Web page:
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It was a week or so ago. I was reading the quirky 17th-century British poet John Taylor’s rollicking poems. The poet, with little understanding of English grammar as it translates to the 21st century, wrote over 80 books. No doubt that he wrote his poems the way he spoke the English language. It reminds me of our undergraduate magazine, which was prepared to mark our upcoming graduation.

On one of those days, a friend of mine that was a member of the publication’s editorial board, brought a copy to me. I opened it and saw the photos, the ads, the well-wishes from our instructors and fellow undergraduates – it looked fine to my eyes.

Evidently, our department's chair did not believe as such. He sneered after going through the publication, listing the atrocious blunders in our written English. He began blasting off from the publication’s cover, which was full of spelling errors, and then the inside pages, which were filled with grammatical ones.


We knew it was hardly edited. Yet we were unhappy and dubbed him a fault-finding hair-splitter. Soon though, the issue rang a wake-up call in my mind. As I knew it, and nearly everyone else did, the method of teaching in our schools through which most of us came, is altogether flawed. Much of the shortcomings had to do with our grammar schooling, either in Amharic or English.

By around the second grade, I remember being able to read Amharic. In fact, since there were few books to which I had access, I was tired of reading the same thing again and again. As a result, I shifted to my sister's Amharic textbook. I immediately understood her complaints about the Amharic grammar. It was so perplexing. While I knew more than three-fourths of the words that her notebook contained, the few twister rules to the language made reading it all the same – difficult. Compounding the problem is that there was no dictionary to refer to at the time.


It coincided with my own classroom experience later on. Fortunately, shortly after, the troubling, tormenting and tedious study of the rules of grammar was rooted out from our Amharic language curriculum, shifting the emphasis to reading passages.


As we reached grade six, what had been thus far easier, all of a sudden became complicated during the days of the heavy political cloud of the onset of the Red Terror. Our old foe, grammar, popped up, this time in English language class, with a newly transferred teacher to our school. She was a person whose dedication to teaching could be expressed by very few words in the dictionary. As a pushback, all the six years of our school’s neglect to us was thrown at her - she responded with resolve.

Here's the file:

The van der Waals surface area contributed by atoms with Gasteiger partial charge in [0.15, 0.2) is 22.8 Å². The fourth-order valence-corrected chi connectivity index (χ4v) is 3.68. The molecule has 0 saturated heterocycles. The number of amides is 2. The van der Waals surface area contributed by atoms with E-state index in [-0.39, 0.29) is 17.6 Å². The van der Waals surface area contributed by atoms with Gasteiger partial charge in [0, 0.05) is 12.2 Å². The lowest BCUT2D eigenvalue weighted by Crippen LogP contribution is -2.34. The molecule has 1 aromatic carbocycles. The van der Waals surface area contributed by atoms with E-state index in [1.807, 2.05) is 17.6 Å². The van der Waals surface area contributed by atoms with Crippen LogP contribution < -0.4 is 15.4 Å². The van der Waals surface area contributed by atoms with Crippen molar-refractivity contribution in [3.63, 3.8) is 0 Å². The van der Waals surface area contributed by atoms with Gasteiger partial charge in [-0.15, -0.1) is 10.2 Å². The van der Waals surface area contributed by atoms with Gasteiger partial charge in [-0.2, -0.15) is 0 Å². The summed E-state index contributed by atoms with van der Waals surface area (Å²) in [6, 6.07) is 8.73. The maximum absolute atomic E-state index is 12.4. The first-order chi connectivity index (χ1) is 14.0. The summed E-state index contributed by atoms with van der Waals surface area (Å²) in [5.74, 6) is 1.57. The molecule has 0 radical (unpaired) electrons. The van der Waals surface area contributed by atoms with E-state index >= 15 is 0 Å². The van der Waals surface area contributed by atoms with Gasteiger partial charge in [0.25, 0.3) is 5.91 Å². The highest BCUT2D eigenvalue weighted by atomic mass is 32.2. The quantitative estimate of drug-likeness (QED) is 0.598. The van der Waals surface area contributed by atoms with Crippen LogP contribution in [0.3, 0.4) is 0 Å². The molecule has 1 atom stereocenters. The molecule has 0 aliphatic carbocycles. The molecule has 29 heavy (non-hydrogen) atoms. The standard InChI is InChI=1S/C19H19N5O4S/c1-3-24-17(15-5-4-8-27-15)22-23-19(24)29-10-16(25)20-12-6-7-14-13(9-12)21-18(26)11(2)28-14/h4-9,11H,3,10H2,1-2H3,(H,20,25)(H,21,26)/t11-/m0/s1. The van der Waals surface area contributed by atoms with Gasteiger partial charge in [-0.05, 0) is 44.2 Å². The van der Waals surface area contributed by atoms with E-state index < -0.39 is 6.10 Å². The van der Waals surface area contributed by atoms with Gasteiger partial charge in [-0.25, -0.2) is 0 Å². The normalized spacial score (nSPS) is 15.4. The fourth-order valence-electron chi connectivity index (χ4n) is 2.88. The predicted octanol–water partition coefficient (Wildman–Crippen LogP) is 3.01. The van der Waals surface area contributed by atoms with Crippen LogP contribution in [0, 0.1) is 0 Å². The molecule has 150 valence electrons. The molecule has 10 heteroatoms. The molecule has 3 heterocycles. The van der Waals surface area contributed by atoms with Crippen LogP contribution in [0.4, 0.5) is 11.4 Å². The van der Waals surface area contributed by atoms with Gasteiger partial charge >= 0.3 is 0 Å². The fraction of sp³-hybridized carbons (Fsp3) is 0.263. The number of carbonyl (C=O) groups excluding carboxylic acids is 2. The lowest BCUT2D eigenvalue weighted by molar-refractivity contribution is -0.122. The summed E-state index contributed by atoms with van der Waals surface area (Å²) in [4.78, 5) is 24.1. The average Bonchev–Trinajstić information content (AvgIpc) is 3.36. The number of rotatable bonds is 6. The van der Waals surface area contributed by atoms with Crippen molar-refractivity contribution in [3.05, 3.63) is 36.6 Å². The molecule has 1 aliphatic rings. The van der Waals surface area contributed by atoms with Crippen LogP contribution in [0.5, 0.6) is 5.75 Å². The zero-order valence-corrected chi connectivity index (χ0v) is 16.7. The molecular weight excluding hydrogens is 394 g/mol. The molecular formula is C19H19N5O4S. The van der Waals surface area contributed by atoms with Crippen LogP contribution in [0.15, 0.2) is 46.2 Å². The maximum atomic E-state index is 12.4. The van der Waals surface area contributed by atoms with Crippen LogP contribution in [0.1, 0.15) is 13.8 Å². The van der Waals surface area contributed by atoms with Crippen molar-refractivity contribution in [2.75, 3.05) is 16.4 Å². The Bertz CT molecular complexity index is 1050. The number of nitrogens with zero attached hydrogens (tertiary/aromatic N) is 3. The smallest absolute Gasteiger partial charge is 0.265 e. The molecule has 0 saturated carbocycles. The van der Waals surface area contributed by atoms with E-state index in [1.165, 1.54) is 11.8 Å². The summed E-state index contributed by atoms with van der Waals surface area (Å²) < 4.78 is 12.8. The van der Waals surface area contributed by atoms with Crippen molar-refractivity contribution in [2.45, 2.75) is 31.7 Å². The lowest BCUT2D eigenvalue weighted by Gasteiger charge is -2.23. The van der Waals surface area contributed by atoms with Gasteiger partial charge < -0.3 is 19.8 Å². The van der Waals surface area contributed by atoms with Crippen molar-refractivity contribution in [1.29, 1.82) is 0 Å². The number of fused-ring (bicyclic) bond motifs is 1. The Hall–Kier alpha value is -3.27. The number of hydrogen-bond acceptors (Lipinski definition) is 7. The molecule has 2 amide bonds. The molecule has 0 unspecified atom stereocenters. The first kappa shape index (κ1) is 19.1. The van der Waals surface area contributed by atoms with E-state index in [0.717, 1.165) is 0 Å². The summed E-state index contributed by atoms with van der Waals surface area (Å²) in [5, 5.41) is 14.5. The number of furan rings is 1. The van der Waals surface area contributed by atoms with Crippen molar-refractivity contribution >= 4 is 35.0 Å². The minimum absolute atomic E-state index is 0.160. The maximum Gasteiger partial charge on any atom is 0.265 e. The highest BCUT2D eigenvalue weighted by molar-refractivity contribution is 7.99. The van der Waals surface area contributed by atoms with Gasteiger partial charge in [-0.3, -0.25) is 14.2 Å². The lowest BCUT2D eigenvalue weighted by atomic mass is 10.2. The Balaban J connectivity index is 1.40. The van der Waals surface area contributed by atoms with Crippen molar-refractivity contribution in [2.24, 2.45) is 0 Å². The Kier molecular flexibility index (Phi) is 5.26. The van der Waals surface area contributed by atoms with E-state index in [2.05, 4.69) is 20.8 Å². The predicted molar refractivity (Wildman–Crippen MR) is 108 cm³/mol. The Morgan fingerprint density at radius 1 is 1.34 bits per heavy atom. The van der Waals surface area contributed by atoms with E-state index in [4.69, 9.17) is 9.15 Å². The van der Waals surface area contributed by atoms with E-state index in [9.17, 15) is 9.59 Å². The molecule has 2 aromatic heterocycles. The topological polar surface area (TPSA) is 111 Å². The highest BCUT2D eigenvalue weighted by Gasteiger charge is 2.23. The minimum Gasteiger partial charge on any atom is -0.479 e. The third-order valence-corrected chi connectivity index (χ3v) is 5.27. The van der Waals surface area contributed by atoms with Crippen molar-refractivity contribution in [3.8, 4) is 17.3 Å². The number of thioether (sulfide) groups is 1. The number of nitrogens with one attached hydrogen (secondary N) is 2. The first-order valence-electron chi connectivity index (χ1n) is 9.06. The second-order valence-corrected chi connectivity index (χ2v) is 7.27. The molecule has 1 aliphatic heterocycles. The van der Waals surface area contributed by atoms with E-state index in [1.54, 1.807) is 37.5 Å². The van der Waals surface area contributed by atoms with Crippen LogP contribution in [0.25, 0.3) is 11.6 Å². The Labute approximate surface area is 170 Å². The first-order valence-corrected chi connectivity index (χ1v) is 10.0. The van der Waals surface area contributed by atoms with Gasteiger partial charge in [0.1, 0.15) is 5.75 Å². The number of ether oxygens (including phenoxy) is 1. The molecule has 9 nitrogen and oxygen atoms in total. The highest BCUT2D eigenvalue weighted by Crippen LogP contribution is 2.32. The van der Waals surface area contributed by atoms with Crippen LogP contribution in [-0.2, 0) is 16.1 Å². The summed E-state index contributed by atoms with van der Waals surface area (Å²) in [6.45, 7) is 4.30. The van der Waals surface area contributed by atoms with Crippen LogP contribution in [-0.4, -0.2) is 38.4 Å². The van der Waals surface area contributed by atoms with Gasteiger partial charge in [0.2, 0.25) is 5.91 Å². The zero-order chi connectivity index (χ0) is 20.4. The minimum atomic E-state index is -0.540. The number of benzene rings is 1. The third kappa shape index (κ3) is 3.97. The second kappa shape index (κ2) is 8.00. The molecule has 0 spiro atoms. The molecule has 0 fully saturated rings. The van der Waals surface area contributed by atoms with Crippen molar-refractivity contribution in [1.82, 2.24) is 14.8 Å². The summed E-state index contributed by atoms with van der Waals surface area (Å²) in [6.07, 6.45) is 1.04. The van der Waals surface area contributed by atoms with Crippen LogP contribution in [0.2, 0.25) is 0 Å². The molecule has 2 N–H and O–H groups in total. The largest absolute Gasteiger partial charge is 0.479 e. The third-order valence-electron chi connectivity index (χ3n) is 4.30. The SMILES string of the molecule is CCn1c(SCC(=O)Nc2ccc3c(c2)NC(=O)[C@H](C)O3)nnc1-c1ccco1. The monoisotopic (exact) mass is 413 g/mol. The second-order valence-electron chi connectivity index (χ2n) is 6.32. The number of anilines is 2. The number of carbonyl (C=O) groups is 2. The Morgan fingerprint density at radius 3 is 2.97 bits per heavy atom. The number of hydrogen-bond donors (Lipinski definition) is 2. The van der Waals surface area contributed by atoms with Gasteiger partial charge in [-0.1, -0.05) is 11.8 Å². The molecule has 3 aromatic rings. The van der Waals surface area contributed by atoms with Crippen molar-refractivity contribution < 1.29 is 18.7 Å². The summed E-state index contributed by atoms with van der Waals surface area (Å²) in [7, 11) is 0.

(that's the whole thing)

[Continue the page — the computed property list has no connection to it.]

Surely but slowly, we started to love her – Teacher Etaferahu. How we hated her first, with the meaningless sounding, strange structures she used to test us with. Ironically, we were relieved every time groups of youth began throwing stones in the neighbourhood - protests were a dime a dozen back then - disrupting school and freeing us from Teacher Etaferahu.

But the teacher's impact on us was indelible. It coincided with a service that was demanded of me by one of my mother's friends. I was asked to write a letter to the friend's daughter, who resided in Italy. She said she would give me some sweets in return - I had to abide. The only problem was that it needed to be written in English, as the daughter was married to an American. It was my first real-world challenge with English.


Thanks to our sixth-grade English teacher, many of us in the classroom made major progress. Yet, she was but a drop in the ocean compared to the other instructors we got. Usually, English was an affair between a few fluent students and a teacher, even as the language became an instructional medium. It was reminiscent of the movies I used to watch again and again - no clue what was going on. I am saddened by just the thought of the changes we could have made if our journey was properly continued, with more options on the grammar of English and local languages such as Amharic.

Nearly all courses at the university level are now in English. It is also something of a trade language used in many parts of the country, with many companies these days accepting resumes in English. For many, having fluency in the language is the difference between getting a job and getting a good grade in college. In as far as language is key, what this means is a basic and grounded understanding of grammar is critical.

Indeed, proper grammar, by improving fluency in languages could also have meant improving readership right from high school, making it more expansive and availing the tools for more interdisciplinary learning. It could have also added more flavour to the one-way, intellectually barren style of teaching prevalent from kindergarten all the way to college.



PUBLISHED ON May 08,2021 [ VOL 22 , NO 1097]









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